Energy Sustainability in the Uae

Topics: Renewable energy, Wind power, World energy resources and consumption Pages: 7 (2360 words) Published: October 14, 2012
Energy sustainability in the UAE|

This research will discuss about the current energy resources consumption locally in the UAE and globally in the whole world. Also, it would discuss about the possible renewable energy plant implementation and what new researches and achievements has been done in the UAE. Most of the researches done in the area of the energy sustainability are based in Masdar city and so more detailed information are provided.

Table of contents

2.Current energy consumption5
3.Renewable and non-renewable energy7
3.1MASDAR City7
3.1.1Wind energy7
3.1.2Solar energy8
3.1.3Beam Down project10

List of Tables
Table 1 - Energy Consumption and Production QUADS [3]6
Table 2 - Gross Generated Electricity by Authority, 2005-2010 (GW/ h) [4]6

1. Introduction
Energy is one of the most fundamental parts of our universe. We use energy to lights our cities, to power our transportations such as cars and also to power machinery in. Sufficient, reliable sources of energy are a necessity for industrialized nations such as the UAE. The United Arab Emirates (UAE) has the world’s sixth largest proven oil reserves and the fifth largest natural gas reserves [1]. Statistics from 2010 shows that more than 90 per cent of the UAE’s electricity production is fuelled by natural gas, with the remaining produced by diesel generation and steam turbines which are primarily used in the Northern Emirates [2]. The energy resources in the UAE are mainly based on non-renewable energies such as petroleum and natural gas, fossil fuel, and it is not guaranteed that these resources will supply the country with its energy needs for a long time. For future energy sustainability in the UAE, energy resources should switch to renewable energy because these resources are unlimited. There are many researches and projects done by MASDAR city to use solar and wind energies which in future will provide a bright future for the energy resources area. Also, nuclear energy is included in the plan for future energy in the UAE as it is an environmentally friendly source and can generate energy for a long time.

2. Current energy consumption
The majority of energy consumption in the UAE comes from fossil fuel; petroleum and natural gas. Most of the transportation vehicles are powered with petrol and the electricity generation depends mainly on natural gas. The major players in the UAE’s electricity generation sectors are: Abu Dhabi Water and Electricity Authority (ADWEA), which currently accounts for 53 per cent of the capacity, Dubai Electricity and Water Authority (DEWA) and it accounts for 29 per cent, Sharjah Electricity and Water Authority (SEWA) and it generates 11 per cent, and Federal Electricity and Water Authority (FEWA) and it generates the least around 7 per cent in the Northern Emirates [2]. A chart is presented depicting the energy consumption and production quads in United Arab Emirates (UAE) from 2006-2010 including the country's coal production, renewables production and consumption, and petroleum net exports [Table 1]. It is obvious from the chart that the consumption is mainly on fossil fuel, and almost no energy generated or consumed from the renewable energies or nuclear and hydroelectric. Regarding the electricity generation and consumption in UAE, some statistic retrieved from UAE statistics shows that energy generation is increasing in order to cover for the increase in demand [Table 2]. The data shows the generated electricity in GigaWatts per hour for the year 2005 to 2010 and it can be seen that the energy consumption almost doubled in the period of five years. Also, energy consumption chart is not an accurate measurement to predict the energy consumption in future, so deploying a sustainable energy resource would be an important step to prepare for the future. Table 1 - Energy Consumption and...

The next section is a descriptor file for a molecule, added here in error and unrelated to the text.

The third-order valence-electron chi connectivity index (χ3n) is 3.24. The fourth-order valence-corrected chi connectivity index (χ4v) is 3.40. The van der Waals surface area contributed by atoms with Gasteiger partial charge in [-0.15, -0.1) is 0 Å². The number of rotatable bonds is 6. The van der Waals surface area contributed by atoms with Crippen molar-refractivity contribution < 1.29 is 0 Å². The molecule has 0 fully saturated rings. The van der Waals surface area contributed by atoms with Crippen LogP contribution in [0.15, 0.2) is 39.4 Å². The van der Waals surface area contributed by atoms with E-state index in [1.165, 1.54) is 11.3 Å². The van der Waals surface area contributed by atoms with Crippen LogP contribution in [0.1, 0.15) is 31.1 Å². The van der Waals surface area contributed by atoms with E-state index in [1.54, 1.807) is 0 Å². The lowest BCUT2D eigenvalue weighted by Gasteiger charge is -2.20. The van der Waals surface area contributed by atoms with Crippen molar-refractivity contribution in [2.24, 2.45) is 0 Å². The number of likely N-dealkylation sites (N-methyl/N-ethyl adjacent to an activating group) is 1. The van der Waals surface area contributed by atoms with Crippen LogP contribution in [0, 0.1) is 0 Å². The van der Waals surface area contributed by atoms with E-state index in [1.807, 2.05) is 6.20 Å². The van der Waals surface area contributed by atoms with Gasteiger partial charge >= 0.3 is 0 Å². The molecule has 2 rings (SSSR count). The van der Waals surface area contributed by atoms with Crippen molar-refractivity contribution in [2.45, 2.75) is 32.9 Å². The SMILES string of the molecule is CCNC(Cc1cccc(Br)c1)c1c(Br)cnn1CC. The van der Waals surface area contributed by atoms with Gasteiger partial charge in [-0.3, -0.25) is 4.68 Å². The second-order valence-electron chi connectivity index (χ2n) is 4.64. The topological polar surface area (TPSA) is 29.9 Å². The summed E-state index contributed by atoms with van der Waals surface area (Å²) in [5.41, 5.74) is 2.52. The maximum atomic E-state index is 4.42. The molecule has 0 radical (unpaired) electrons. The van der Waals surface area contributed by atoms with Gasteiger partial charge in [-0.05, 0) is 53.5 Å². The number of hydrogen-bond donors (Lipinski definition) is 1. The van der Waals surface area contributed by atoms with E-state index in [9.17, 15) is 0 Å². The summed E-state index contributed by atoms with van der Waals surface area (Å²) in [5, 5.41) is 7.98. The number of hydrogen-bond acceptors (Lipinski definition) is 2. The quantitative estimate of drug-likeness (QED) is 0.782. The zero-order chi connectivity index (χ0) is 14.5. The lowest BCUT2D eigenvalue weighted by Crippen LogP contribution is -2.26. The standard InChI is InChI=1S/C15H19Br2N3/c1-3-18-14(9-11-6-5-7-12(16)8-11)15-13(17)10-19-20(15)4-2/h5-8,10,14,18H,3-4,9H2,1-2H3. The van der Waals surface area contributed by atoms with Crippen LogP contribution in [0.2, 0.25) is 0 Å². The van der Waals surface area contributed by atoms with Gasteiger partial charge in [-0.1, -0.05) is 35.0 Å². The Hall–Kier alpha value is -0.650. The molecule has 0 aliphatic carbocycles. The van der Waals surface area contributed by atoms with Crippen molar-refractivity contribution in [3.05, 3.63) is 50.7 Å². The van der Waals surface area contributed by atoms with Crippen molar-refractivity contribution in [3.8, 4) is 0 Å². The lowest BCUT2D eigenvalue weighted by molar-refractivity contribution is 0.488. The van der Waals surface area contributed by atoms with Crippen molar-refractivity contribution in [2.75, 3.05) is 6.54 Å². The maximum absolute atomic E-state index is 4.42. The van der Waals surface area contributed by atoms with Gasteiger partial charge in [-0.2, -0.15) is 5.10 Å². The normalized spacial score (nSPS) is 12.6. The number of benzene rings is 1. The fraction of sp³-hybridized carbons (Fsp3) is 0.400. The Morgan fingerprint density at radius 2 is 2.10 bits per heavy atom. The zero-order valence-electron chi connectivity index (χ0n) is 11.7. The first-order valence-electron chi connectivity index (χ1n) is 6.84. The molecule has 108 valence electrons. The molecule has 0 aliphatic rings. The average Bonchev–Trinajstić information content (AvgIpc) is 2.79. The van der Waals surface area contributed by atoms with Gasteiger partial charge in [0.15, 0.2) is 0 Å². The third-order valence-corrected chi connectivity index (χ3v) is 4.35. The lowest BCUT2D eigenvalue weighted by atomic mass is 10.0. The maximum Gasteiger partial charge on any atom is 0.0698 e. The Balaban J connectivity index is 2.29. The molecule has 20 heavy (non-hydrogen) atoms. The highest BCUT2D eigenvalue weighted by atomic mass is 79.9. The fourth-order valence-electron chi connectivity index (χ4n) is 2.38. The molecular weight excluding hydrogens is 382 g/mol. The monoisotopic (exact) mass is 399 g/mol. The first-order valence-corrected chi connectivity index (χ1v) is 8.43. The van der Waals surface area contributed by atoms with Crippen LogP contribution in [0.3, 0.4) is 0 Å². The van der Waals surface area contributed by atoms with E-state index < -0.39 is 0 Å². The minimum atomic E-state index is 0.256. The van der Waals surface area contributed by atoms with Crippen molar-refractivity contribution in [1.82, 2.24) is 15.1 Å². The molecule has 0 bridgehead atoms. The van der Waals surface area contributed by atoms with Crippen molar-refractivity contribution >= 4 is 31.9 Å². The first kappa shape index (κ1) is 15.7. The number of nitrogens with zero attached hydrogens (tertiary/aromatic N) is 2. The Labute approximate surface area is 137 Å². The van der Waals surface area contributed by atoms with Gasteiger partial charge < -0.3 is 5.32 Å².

References: [1] Embassy of the United Arab Emirates, Washington DC. (2010, Jun 15). Retreived from UAE embassy Web site:
[2] RAK free trade zone. (2010, Jun 1) Retrieved from RAK ftz Web site:
[3] Energy Consumption and Production QUADS. (2012). United Arab Emirates Country Review, 65.
[4] Ministry of Energy – Electricity Affairs, UAE. (2005-2010) Retrieved from UAE Statistics Web site:
[5] UCCP., & California, U. (2009, September 25). NON-RENEWABLE ENERGY SOURCES. Retrieved from the Connexions Web site:
[6] Savodnik, P. (2011, Dec 12). Masdar city, castle in the sand. Business Week, Retrieved from; magazine/masdar-city-castle-in-the-sand-12082011.html?chan=magazine+channel_etc.
[7] wind power. (2012). In Encyclopædia Britannica. Retrieved from
[8] Seychelles economy: Masdar sees promise for wind, solar power investment. (2009). (). New York, United States, New York. Retrieved from
[9] solar energy. (2012). In Encyclopædia Britannica. Retrieved from
[10] Masdar connect (2010, October). Exploring Masdar City. Retrieved from Masdar Connect web site
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